New Jersey DWI Law

DWI law in New Jersey is wide-ranging and covers a multitude of situations. There are a variety of reasons you can be charged with a DWI beyond operating a motor vehicle while intoxicated. For example, if you’re pulled over on suspicion of drunk driving and refuse to submit to a breathalyzer test, the state of New Jersey can penalize you with worse conditions than an actual DWI. Even allowing someone else who is intoxicated to drive can result in you receiving a DWI. You can also be charged based on the open-container law that makes it illegal to have opened alcoholic drinks within the driver and passenger areas of your car, whether you were drinking or not. New Jersey has a wide jurisdiction regarding DWI law that can leave you with face fines, license suspensions, and even jail time.

Criminal or Traffic Offense?

What many people aren’t aware of, however, is that the state of New Jersey doesn’t recognize a DWI as a criminal offense. While other states treat this violation criminally, a DWI in New Jersey is considered quasi-criminal in the form of a traffic offense. A DWI will only appear on your Motor Vehicle Commission record. This doesn’t mean a DWI shouldn’t be taken seriously, however, because it will still result in severe penalties.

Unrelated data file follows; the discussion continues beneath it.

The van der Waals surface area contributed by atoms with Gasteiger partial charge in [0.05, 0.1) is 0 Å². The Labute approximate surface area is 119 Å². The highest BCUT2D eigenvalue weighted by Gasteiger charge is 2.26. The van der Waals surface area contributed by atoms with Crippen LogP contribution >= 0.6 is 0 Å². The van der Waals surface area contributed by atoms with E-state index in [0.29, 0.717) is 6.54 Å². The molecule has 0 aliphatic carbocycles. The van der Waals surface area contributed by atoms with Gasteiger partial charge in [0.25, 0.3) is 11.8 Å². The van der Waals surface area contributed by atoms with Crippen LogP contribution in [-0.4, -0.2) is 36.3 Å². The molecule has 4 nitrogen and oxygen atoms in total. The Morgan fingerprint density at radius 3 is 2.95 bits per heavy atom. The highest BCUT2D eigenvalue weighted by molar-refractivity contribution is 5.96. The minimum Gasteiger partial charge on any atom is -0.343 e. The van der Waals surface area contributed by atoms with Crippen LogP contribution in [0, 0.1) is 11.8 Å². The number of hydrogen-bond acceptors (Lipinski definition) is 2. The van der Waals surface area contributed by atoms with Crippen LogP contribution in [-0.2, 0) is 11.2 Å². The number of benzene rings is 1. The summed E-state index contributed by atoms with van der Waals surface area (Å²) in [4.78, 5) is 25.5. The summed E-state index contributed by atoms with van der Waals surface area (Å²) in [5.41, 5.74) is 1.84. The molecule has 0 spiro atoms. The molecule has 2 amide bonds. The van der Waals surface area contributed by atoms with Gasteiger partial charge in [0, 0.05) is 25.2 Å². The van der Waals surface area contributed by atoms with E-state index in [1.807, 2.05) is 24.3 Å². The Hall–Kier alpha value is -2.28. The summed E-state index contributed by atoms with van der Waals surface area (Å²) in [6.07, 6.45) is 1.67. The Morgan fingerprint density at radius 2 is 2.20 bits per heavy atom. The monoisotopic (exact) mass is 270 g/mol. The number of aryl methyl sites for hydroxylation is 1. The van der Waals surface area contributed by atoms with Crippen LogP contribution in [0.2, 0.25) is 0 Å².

Plea Bargaining

It is also important to note that it is illegal to negotiate a plea bargain for a DWI case in the state of New Jersey. This means it is crucial to find proper representation if you hope to have your charges dismissed.

Trial

A DUI or DWI charge in New Jersey is treated like a traffic violation, with the exception that you will be required to appear in court. If you have retained a defense lawyer, the lawyer may be able to get an extension on the court date in order to gather evidence. It is also at this time that pre-trial motions may be made. Sometimes these pre-trial motions can suppress evidence against you and can get the charged dismissed.

If the case goes to trial, opening statements will be given by both sides. After the statements have been given, both sides will cross-examine and question the witnesses. Some example witnesses are the arresting officer, the lab technician who tested the blood or urine (if applicable), physicians, field sobriety testing experts, and possibly the driver. Once all the witnesses have been heard from, both sides will give closing arguments. Unlike some other trials, you will not be entitled to a jury trial. DWI and DUI charges are heard before a judge who will determine if you will be found not guilty or guilty.

Conviction

In order for the state to actually convict you of a DWI, they must accomplish the following prerequisites by a preponderance of evidence:

  • The officer had probable cause to pull you over
  • The officer had a reasonable cause to arrest you for a DWI

Once the prerequisites have been met, the state must then prove beyond a reasonable doubt that you operated or intended to operate a motor vehicle while intoxicated and/or with a blood alcohol content (BAC) of 0.08%.

Fight your Charges

DWI charges aren’t impossible to beat, but due to the complicated nature of DWI, doing so without an experienced attorney would be extremely difficult. Here at the Law Offices of Jef Henninger, Esq., we know the ins and outs of DWI law and know what defenses to use to beat your charges.

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